Plants and trees are deeply embedded in our view of the world and define the landscapes around us. About 515 million years ago, plants first appeared on land and changed the course of history — they have pumped oxygen into the air, broken down rocks, controlled water flow, established nutrient cycles and paved the way for evolution of land animals. Evolution of plants from green algae to canopy forming trees is marked with physiological and morphological innovations. A keen observation of these morphological traits in the plant phylogenetic tree can help in better understanding the process of evolution.
Though the current college curriculum introduces milestones in animal evolution, the events in plant evolution are less discussed. Smitha Hegde (Professor, Science education and research, NITTE University) concurs “The UGC prescribed syllabus for Bachelor’s degree in Botany lacks guidelines on teaching the subject of evolution.” Recent efforts by educators had led to the development of card games for science education, through the help of open-access and crowd-funded initiatives. A card trading card game “Phylo” uses animal species cards to teach concepts in biodiversity and ecology. Recently, researchers at the University of Oklahoma have developed a Botanical Phylo-Cards game that aims to introduce students to major plant groups and evolutionary events using a card-sorting activity. Botanical Phylo-Cards was inspired from the earlier Phylo game and was created to improve the tree-thinking curriculum (understanding evolution using phylogenetic trees) and introduce concepts of inheritance and evolution using various activities and resources.
The game consists of two sets of cards – each card in Set A has a photograph of a plant species along with its common and scientific name, while a card in Set B additionally has coloured dots as a representation of genetic information on one side, and figures describing plant traits on the other. The coloured dots in Set B cards represent the sequence of the ribulose bisphosphate carboxy-oxygenase large subunit (rbcL) encoding gene, which is often used by researchers to understand evolutionary relationships between plants. Differences in the number and arrangement of coloured dots between species reflects variation in their gene sequences. Closely related species show greater similarity in their dot pattern compared to species that diverged earlier during plant evolution. The game covers 27 plant species representing a range of extant plant groups including bryophytes (liverworts and mosses), pteridophytes (club moss and ferns), gymnosperms (conifers such as pine and fir) and angiosperms (flowering plants including monocots and dicots).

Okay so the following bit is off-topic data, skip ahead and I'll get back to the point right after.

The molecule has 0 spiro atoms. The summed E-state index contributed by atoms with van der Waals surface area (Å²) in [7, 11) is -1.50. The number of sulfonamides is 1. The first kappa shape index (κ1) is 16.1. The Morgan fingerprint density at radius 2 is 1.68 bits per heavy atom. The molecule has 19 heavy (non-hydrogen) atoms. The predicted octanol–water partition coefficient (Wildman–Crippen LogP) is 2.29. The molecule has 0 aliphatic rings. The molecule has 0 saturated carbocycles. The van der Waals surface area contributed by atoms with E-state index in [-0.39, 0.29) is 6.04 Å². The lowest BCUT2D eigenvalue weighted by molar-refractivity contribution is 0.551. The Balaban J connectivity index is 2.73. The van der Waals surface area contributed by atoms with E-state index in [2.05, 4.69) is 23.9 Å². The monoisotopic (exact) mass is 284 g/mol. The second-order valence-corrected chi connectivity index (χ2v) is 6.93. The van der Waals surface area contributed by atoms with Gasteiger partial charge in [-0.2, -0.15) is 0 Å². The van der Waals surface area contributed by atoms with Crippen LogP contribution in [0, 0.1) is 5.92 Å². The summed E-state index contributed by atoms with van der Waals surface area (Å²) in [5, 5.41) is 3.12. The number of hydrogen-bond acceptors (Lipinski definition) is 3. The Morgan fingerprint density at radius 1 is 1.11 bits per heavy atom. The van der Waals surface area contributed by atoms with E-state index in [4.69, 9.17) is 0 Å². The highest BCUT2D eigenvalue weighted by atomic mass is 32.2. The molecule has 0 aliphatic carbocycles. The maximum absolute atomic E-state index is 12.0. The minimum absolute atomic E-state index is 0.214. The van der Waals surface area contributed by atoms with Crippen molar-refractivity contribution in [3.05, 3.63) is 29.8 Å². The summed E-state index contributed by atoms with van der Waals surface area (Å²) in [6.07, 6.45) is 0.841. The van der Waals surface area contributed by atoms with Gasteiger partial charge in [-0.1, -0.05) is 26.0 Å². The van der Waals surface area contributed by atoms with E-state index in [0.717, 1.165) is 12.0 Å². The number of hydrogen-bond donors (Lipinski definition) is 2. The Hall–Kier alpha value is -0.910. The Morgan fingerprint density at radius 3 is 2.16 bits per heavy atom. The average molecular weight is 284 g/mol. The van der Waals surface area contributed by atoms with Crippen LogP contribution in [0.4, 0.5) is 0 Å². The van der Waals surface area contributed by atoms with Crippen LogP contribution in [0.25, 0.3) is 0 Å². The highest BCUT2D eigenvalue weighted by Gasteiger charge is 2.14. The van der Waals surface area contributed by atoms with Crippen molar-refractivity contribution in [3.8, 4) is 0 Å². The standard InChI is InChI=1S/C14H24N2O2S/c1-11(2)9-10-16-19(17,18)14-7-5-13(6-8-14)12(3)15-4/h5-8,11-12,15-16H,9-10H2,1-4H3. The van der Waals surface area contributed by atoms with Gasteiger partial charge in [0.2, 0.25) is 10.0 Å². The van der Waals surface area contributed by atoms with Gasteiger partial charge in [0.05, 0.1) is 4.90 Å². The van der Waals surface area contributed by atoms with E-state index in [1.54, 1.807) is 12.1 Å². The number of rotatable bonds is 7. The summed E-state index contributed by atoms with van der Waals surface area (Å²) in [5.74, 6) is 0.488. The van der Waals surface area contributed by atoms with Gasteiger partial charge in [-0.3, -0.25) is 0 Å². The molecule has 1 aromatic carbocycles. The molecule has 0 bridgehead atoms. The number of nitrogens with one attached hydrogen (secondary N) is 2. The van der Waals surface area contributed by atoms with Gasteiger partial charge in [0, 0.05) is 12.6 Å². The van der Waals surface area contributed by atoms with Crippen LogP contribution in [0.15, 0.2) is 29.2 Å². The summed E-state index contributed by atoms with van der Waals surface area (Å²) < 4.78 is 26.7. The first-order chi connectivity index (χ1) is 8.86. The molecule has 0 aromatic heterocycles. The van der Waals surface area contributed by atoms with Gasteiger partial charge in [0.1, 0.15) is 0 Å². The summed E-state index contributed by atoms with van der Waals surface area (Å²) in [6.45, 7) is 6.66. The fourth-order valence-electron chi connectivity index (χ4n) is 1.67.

The authors suggest two ways in which the card sorting game can be conducted. In the first method, the players first sort Set A cards into groups based on visual cues from plant photographs (morphology). They then sort the Set B cards using patterns of coloured dots (genetic data) provided for each plant species. The players compare these two independent groupings, where the hypothesis of plant groups obtained from morphology is tested against genetic data. The grouping based on morphology is expected to be crude — with errors coming from misleading morphological characters. For example, players might group plants with a grass-like appearance (e.g. horsetail, ephedra) with true grasses, based on their morphology — these species, however, belong to different taxonomic groups. Another example of crude grouping would be the separation of flowering plants based on flower colour, which would fail to separate monocots from dicots. This exercise can be used to introduce the idea of morphological convergence across distantly related species, and the need for gene sequences to understand evolutionary relationships.
The groups created by players using genetic data in Set B can also be used to explain the concept of a phylogenetic tree. Much like a family tree or a pedigree, species can be sequentially grouped based on similarity in their gene sequences to produce a phylogenetic tree. The groups obtained from Set B cards are organized and connections drawn between them to derive the phylogenetic tree. The branching patterns on this tree shows the evolutionary relationships between species. The cards in each of the groups are then turned over to reveal plant trait information. The appearance of vasculature, seeds, fruits and flowers are mapped to different nodes of the phylogenetic tree to understand their evolutionary significance.
The second method of conducting the game involves a head-to-head competition between two groups of players. First, the two groups independently sort Set A cards based on morphology. The differences in groupings from these teams are compared to highlight the subjectivity in morphological classification. Next, the teams are presented with Set B cards, where one team uses the genetic data coded in coloured dots for grouping, while the other uses plant trait information. These groupings are compared to look for congruence between plant genetics and morphology.
The game gives students a first-hand experience on how botanists use gene sequences to build phylogenetic trees, and reconstruct important events in the evolution of plant traits. The authors report success in meeting learning objectives across student age-groups with this game. It is a step in the right direction, feels Navendu Page – a faculty member at the Wildlife Institute of India, Dehradun who studies plant diversity. “Even books for young children are about animals and don’t really cover plants,” he says. “The most useful aspect of this game is that it introduces students to concepts in evolution which can be quite difficult to understand” he adds.